Arizona Gov. Doug Ducey wants to end Arizona's widespread teacher shortage by making it easier to become a teacher.
Ducey believes we need to put more experts like Justice Sandra Day O'Connor in front of students. But teachers say a courtroom isn't a sixth-grade classroom.
"She's the first woman to serve on the Supreme Court -- the United States Supreme Court," Ducey has said of O'Connor. "She would have been deemed unqualified (to teach) by the system ... That's crazy."
Ducey wants to clear the way for second-career professionals with expertise in fields like math, science or civics to teach in those subjects in Arizona classrooms.
An Arizona bill is headed toward passage that would do just that by eliminating some of Arizona's teacher certification requirements.
Chris Kotterman is director of governmental relations at the Arizona School Boards Association, which opposes the bill. I asked him to play devil's advocate and make the best case for the bill.
"The best argument for it is that there is an issue we have with perhaps people on paper who have academic qualifications and might want to get in the classroom," he said.
Three-quarters of Arizona adminstrators say their schools need teachers. But teachers say a courtroom isn't a classroom.
Teacher Beth Lewis made the jump from the private sector.
"I couldn't even get the kids to open the book," she said. "It took me three years in the classroom to really become a savvy, experienced teacher."
Though he sees the argument for it, Kotterman said Ducey's bill does little to address the real source of Arizona's teacher shortage.
"The main issue driving teacher recruitment and retention in Arizona is not how hard it is to become a teacher," he said. "It's that the pay's not good and it's a hard job."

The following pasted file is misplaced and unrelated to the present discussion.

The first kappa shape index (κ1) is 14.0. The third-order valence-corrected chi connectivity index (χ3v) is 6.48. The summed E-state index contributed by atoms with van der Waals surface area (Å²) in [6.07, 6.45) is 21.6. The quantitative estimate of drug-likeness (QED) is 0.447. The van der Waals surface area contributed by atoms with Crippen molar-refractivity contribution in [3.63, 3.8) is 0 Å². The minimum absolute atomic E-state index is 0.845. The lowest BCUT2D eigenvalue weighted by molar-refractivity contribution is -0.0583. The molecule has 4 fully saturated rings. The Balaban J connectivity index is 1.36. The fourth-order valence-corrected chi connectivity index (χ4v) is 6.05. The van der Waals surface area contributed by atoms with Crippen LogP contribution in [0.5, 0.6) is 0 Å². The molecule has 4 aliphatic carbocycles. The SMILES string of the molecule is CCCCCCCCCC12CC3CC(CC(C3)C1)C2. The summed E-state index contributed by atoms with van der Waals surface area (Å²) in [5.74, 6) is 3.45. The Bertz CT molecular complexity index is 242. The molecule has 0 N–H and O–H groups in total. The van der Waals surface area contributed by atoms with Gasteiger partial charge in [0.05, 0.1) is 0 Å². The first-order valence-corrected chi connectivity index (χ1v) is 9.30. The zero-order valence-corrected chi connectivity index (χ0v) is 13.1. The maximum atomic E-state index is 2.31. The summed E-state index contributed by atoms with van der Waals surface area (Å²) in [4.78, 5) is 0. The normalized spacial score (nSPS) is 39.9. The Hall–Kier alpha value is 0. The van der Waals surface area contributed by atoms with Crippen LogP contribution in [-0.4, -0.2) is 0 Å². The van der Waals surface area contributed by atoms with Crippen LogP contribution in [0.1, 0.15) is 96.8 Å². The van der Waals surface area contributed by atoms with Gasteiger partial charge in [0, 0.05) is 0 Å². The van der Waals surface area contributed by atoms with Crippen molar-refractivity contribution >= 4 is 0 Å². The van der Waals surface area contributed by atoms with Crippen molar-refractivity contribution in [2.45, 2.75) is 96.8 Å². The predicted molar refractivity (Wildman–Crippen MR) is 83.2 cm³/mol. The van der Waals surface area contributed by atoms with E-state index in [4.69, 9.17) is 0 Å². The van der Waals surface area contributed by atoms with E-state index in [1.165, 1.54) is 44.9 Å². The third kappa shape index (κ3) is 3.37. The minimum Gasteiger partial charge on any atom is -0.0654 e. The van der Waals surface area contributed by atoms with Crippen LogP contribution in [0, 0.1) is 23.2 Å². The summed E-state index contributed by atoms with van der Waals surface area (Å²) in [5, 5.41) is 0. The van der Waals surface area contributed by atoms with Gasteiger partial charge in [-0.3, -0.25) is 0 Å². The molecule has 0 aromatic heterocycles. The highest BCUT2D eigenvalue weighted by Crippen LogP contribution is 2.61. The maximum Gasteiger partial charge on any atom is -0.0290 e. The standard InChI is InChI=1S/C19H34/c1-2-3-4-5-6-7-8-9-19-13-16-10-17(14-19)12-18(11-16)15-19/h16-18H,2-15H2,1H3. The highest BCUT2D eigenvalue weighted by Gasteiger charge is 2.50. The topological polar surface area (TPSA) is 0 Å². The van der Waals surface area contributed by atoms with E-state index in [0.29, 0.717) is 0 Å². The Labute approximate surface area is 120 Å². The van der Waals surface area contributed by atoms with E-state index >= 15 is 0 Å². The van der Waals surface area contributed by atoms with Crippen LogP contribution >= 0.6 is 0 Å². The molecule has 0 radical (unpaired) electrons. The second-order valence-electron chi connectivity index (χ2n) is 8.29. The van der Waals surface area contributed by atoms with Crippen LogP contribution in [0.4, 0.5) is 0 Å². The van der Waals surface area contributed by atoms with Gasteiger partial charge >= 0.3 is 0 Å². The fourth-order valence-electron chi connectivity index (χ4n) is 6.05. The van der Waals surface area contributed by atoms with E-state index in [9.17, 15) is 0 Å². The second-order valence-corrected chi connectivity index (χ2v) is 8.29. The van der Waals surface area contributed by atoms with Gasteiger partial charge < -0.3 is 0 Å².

Lewis said she can't support it.
"I think lawmakers are trying to help us out, but I’m begging you, if you’re a lawmaker, please don’t enact this bill," Lewis said. "It’s hard on the rest of us having to constantly retrain first-year teachers who don’t know what they’re doing. It’s a huge burden on the rest of us."
Republican School Superintendent Diane Douglas also opposes the legislation. In a prepared statement, she said:
“Although I recognize the severity of the teacher shortage in Arizona, I have serious concerns with Senate Bill 1042. In my opinion, lowering the standards for new teachers is not the way to correct the problem. Instead, I have recommended that we focus on increasing teacher salaries to help retain and attract the best candidates.
"There are currently a variety of ways teachers can make their way into the classroom, and reviewing those pathways to streamline them is a good idea. However, those programs should ensure that teacher candidates are prepared to manage a classroom, deliver instruction and have mastered their subject area. Since there is no more important job than teaching our children, our focus should be to provide teachers with the tools that they need to be successful, including appropriate pay.”